The scene is transcendent, scary, and funny for quite a few reasons, but I think I love it most of all because this dance is clearly a PRE-CHOREOGRAPHED ROUTINE! Nathan loves a flair for theatrical drama! When did they have time to put this together? Do they rehearse every now and then, just to keep things sharp? I have just as many questions as Caleb, who is standing, shocked, with his mouth agape. Additionally, while I can’t relate to Turing tests, advanced humanoid robotic technology, or the feeling of being trapped in a house with Oscar Isaac, I can relate to the fact that Nathan physically dances away from his problems. Things have gotten so tense with Caleb that he turns on some music and discos off. We’ve all been there.

You tore up her picture!” Caleb yells, referring to a creation of Ava’s. “I’m about to tear up the dance floor,” Nathan yells back. It is worth noting that Ex Machina earned a well-deserved Academy Award nomination for Best Original Screenplay, and I like to believe that this exact exchange of dialogue is what locked it into the category. I have no evidence to back up this statement but I will hold it in my heart nonetheless.

Oscar Isaac and Sonoya Mizuno in the dance sequence in Ex Machina. Not pictured: me trying to learn this choreography in my apartment at 3 AM. [Ex Machina (2014) – credit: IndieWire]

Last and certainly not least: the detail that pushes the perfection of this scene over the edge is Oscar Isaac’s wardrobe. Shout-out to the costume assistant that insisted his sweatshirt be barely zipped at all, at risk of falling off at any given moment. Give them a retroactive raise! The surprises continue as the dance continues because the scene just… ends. No denouement, no warning, just a silent cutaway to Nathan stumbling down the hallway. (At this point, it is also worth mentioning that the sweatshirt has become fully unzipped. That aforementioned costume assistant should be making six figures!) In the grand scope of the film, this scene appears without warning and vanishes just as suddenly and feels a bit like a fever dream once it has passed.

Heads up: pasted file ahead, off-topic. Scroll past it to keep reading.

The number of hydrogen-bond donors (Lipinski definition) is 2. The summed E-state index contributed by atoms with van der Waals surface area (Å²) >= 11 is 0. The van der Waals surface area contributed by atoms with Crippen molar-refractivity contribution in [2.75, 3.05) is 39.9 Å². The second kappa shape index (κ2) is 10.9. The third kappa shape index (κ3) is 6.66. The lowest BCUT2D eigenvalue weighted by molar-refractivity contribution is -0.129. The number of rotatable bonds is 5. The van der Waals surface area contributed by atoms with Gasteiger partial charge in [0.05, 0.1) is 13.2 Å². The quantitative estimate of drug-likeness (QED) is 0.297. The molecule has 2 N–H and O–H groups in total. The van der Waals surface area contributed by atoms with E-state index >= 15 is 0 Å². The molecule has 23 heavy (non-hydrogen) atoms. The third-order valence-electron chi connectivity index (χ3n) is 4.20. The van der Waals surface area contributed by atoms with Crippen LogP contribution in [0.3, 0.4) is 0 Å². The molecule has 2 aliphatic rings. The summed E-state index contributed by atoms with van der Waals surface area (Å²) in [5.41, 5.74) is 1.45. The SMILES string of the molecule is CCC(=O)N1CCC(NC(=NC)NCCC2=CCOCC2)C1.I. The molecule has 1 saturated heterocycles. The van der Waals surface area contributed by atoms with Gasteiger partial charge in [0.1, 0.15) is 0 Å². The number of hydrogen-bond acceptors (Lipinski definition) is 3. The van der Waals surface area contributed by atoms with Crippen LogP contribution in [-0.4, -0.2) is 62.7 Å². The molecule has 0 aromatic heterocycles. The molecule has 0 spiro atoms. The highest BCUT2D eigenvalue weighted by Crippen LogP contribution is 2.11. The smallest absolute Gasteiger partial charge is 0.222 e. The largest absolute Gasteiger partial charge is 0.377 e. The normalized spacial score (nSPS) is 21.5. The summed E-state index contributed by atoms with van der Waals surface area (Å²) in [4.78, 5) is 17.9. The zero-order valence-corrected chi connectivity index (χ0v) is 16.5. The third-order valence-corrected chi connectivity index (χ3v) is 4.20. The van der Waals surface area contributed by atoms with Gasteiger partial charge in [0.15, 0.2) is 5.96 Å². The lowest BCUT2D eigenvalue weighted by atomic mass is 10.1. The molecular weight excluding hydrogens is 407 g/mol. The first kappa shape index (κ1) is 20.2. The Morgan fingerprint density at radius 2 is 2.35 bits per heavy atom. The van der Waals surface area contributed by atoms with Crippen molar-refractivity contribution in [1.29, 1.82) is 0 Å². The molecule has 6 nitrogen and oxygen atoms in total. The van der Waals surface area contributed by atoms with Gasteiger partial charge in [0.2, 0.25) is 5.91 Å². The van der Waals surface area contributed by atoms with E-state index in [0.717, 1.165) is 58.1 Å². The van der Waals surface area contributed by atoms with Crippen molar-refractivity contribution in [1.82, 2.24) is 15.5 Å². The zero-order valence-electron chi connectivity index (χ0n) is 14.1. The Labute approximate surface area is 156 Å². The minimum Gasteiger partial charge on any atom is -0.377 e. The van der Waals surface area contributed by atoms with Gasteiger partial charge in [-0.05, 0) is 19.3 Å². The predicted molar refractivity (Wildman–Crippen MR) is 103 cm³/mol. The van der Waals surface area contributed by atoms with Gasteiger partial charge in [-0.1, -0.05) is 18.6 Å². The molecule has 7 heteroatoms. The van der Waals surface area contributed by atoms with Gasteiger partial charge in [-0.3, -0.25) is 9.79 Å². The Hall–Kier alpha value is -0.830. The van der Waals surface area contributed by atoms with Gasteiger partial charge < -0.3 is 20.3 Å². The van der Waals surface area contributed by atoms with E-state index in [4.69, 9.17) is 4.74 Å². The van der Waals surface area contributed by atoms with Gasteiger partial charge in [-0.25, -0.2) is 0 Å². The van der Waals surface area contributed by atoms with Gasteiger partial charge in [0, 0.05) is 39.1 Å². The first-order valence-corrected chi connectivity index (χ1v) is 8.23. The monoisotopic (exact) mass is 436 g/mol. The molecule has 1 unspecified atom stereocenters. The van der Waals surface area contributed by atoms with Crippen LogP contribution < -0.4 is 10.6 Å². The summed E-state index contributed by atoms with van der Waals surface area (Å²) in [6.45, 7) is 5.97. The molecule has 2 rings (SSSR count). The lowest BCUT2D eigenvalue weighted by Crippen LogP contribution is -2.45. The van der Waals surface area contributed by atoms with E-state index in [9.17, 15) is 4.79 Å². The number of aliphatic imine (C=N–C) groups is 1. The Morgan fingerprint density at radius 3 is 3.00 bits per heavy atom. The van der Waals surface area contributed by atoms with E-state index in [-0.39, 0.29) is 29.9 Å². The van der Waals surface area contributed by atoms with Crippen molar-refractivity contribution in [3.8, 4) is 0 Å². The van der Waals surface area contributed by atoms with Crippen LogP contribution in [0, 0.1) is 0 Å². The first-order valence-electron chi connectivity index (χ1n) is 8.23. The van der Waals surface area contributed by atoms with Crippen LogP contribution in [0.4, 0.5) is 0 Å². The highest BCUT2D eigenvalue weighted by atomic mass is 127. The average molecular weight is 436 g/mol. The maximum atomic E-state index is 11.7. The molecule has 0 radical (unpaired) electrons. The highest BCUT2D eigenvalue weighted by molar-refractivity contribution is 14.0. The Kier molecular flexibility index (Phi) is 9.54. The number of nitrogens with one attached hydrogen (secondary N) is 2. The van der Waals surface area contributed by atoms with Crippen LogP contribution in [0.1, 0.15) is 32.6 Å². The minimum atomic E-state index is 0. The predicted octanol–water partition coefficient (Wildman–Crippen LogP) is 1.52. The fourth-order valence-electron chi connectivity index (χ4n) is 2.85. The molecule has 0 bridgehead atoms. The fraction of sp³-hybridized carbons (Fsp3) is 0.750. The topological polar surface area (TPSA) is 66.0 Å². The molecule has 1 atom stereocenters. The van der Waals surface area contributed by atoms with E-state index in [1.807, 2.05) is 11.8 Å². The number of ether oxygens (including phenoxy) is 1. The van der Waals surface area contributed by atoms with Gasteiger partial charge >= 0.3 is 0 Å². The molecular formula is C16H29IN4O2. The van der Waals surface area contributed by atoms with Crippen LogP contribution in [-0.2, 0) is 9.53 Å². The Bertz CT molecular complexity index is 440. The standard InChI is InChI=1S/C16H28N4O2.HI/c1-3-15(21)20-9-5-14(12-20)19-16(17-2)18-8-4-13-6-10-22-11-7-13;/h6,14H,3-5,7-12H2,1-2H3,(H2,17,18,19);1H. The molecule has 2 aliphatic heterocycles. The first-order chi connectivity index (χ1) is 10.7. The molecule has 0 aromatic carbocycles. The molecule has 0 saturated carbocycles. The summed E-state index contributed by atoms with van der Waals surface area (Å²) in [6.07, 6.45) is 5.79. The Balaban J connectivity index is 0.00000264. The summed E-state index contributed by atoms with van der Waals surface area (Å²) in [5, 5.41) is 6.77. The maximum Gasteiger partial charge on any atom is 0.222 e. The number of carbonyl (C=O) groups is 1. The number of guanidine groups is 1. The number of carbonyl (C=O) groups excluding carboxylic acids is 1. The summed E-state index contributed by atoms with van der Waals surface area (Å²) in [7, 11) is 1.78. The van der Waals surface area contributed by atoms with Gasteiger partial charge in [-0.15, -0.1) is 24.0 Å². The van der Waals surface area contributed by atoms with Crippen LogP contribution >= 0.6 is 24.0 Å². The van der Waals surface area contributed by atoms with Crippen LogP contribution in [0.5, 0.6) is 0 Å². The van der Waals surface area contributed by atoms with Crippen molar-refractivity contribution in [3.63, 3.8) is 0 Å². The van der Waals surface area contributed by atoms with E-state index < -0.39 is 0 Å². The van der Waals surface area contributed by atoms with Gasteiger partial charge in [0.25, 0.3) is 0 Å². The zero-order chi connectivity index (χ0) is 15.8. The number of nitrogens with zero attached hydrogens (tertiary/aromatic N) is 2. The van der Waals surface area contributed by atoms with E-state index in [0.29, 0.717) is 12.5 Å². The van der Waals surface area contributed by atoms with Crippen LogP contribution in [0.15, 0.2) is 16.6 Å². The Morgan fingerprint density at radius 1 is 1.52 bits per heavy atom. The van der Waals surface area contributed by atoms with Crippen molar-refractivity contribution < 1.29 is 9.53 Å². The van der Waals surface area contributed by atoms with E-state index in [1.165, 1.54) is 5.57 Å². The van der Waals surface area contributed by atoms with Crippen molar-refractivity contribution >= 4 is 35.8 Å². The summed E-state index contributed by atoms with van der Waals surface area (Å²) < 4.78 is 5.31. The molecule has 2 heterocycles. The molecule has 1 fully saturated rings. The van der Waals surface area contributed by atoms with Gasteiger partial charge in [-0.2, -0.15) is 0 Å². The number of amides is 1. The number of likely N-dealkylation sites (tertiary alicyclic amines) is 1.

This sequence has become hardwired to my brain and remains noteworthy despite the fact that there are so many other moments in Oscar Isaac’s filmography that could take its place: the found-footage in Annihilation is more graphic and shocking; the scene in The Last Jedi in which Carrie Fisher slaps him across the face is just as memorable; he chases his scrappy cat down a subway car in Inside Llewyn Davis! Yet nothing will top the disco moment, a moment that could have lost its edge in the hands of a less capable actor. I’m certain I’ll revisit Ex Machina time and time again, as I consider it to be a sterling example of sci-fi being the perfect medium to explore themes of feminism and the overall human condition, but forget that noise: have you heard about the scene where Oscar Isaac dances?

[Image credit: imgur] [word credit: my brain, which has been on Twitter too long]

Published by Mary Siroky

Mary Siroky is a creative living in Nashville, Tennessee hoping to someday get John Mulaney's attention. Her satire can be found on Points in Case and The High Shelf Press, and her thoughts on movies and Timothée Chalamet can be found on Twitter (@marysiroky).